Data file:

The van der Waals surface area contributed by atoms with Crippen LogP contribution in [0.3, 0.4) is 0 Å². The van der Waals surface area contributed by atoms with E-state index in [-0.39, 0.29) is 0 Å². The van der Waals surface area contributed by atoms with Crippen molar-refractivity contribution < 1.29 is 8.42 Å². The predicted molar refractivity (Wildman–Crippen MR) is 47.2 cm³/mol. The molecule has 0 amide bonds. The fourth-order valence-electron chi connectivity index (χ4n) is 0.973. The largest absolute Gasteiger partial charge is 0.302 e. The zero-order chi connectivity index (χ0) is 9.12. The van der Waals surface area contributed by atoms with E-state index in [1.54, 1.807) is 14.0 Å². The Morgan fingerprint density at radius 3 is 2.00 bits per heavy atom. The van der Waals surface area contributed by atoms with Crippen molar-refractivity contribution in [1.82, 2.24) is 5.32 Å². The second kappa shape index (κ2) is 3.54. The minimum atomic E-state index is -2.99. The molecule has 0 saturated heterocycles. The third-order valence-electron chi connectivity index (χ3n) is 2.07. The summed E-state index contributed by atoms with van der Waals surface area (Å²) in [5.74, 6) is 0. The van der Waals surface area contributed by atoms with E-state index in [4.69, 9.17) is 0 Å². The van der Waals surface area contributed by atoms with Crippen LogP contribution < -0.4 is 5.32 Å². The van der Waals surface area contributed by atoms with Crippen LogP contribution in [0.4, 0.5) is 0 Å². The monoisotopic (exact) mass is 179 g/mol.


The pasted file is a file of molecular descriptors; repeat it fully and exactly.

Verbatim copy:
The van der Waals surface area contributed by atoms with Crippen LogP contribution in [0.3, 0.4) is 0 Å². The van der Waals surface area contributed by atoms with E-state index in [-0.39, 0.29) is 0 Å². The van der Waals surface area contributed by atoms with Crippen molar-refractivity contribution < 1.29 is 8.42 Å². The predicted molar refractivity (Wildman–Crippen MR) is 47.2 cm³/mol. The molecule has 0 amide bonds. The fourth-order valence-electron chi connectivity index (χ4n) is 0.973. The largest absolute Gasteiger partial charge is 0.302 e. The zero-order chi connectivity index (χ0) is 9.12. The van der Waals surface area contributed by atoms with E-state index in [1.54, 1.807) is 14.0 Å². The Morgan fingerprint density at radius 3 is 2.00 bits per heavy atom. The van der Waals surface area contributed by atoms with Crippen molar-refractivity contribution in [1.82, 2.24) is 5.32 Å². The second kappa shape index (κ2) is 3.54. The minimum atomic E-state index is -2.99. The molecule has 0 saturated heterocycles. The third-order valence-electron chi connectivity index (χ3n) is 2.07. The summed E-state index contributed by atoms with van der Waals surface area (Å²) in [5.74, 6) is 0. The van der Waals surface area contributed by atoms with E-state index in [4.69, 9.17) is 0 Å². The van der Waals surface area contributed by atoms with Crippen LogP contribution < -0.4 is 5.32 Å². The van der Waals surface area contributed by atoms with Crippen LogP contribution in [0.4, 0.5) is 0 Å². The monoisotopic (exact) mass is 179 g/mol.